Roger Federer has been an inspiration, says Viswanathan Anand after World Championships win
At a time, when most of his peers, even juniors, have announced retirement and enjoying the leisurely time of their lives, maybe in a farmhouse or taking up a coaching job, multiple-time former world champion Viswanathan Anand was busy doing what he is best at -- playing chess and winning World Championships.
At 48, Anand seemed to be turning back the clock as he won the World Rapid Chess Championships in Riyadh, Saudi Arabia, in a stunning fashion, besides claiming the bronze in the Blitz event. En route to his Rapid title, Anand even exacted revenge of his 2013 Worlds title loss against old nemesis Margus Carlsen of Norway, defeating the World No. 1 in the ninth match.
The title, his second in the format after 2003, was sort of a hit back at his critics, who have clamoured for his retirement following his poor form. However, Anand said he doesn’t think of his critics all the time.
"I am just happy for myself," was the honest reply.
"I played well, didn’t commit unnecessary mistakes. But my results surprised me. My expectations were more moral coming into the event here,” elaborated Anand, when asked if his title win surprised him.
Anand’s last World title came in 2012 when he defeated Boris Gelfand before Carlsen dethroned him the following year. Thus the Riyadh title was 'special', very much like his Candidates tournament title in 2014, which earned him a rematch against the reigning world champion Carlsen.
The past few months have been kind of frustrating for Anand with disappointing finishes when he even missed out on challenging Carlsen yet again at the Candidates tournament.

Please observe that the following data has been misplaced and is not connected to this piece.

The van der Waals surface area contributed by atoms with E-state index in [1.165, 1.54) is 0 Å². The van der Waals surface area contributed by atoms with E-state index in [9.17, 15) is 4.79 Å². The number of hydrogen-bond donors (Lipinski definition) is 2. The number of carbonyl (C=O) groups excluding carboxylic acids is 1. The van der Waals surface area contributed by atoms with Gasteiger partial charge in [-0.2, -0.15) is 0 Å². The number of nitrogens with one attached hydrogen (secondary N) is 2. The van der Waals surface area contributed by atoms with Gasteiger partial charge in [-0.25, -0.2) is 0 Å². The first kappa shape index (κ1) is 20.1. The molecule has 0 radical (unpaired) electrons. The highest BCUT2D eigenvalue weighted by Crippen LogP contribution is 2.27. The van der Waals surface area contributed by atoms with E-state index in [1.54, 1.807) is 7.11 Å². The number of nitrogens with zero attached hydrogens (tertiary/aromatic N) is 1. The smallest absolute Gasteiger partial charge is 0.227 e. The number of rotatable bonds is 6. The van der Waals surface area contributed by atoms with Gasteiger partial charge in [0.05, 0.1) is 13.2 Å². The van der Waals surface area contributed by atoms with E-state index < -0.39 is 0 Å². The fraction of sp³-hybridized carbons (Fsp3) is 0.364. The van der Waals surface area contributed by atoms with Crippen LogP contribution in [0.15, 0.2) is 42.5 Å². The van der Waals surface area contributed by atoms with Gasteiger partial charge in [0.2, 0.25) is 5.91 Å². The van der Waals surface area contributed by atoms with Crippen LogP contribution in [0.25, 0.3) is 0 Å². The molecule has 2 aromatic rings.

“Emotionally, I would rate the Candidates title win in 2014 on top. In fact, both wins came at a time when I was feeling low and my confidence was sort of zero. I didn’t know what I was doing wrong and was wondering when I would step out of it. And you get these fantastic results.
“The hard work you're going to do; you have to do it anyway. But it’s always nice to do it with some wins in your kitty,” remarked the chess genius from Chennai.
In an interview with Sportskeeda, Anand spoke on a wide range of topics including his emotional win in Riyadh, Roger Federer, wife Aruna and his target for 2018.
Here are some excerpts from the our conversation with him:
Q: A Worlds title after 2012, how does it feel?
A: It’s amazing, first of all, because the time it took and secondly in many high-profile rapid events, I struggled recently. In fact, I was quite shocked. I kept on asking myself that how could a format which I once used to dominate, how come I have forgotten to play.
When I went there because of my recent form, I wasn’t that confident. I was hopeful for a good result but to win the competition, that too beating (Magnus) Carlsen and be unbeaten, it was too good.
Q: Where would you rate this title in your glittering cabinet of Worlds titles?
A: After winning and losing titles, I strongly feel I should treasure all of them. I have learned not to take these things for granted. When you have failures, you realize that you don’t have any choice.
You have to feel grateful for every success you have achieved in your career. Having said that, this win came at such an unexpected moment and in a pleasant way, this one will be special for some time.
Q: What did you try differently or do during the course of the Riyadh tournament?
A: I remember in my previous events, I was losing my focus during the waiting time in between my rounds. I wanted to use the break doing something productive. So I carried my computer with me, which I normally don’t do. I don’t like to carry anything with me and then worry about it. But this time, I decided to carry it and study my moves, be in the rhythm. I just didn’t want to sit around and wait for someone to talk to. I think this worked.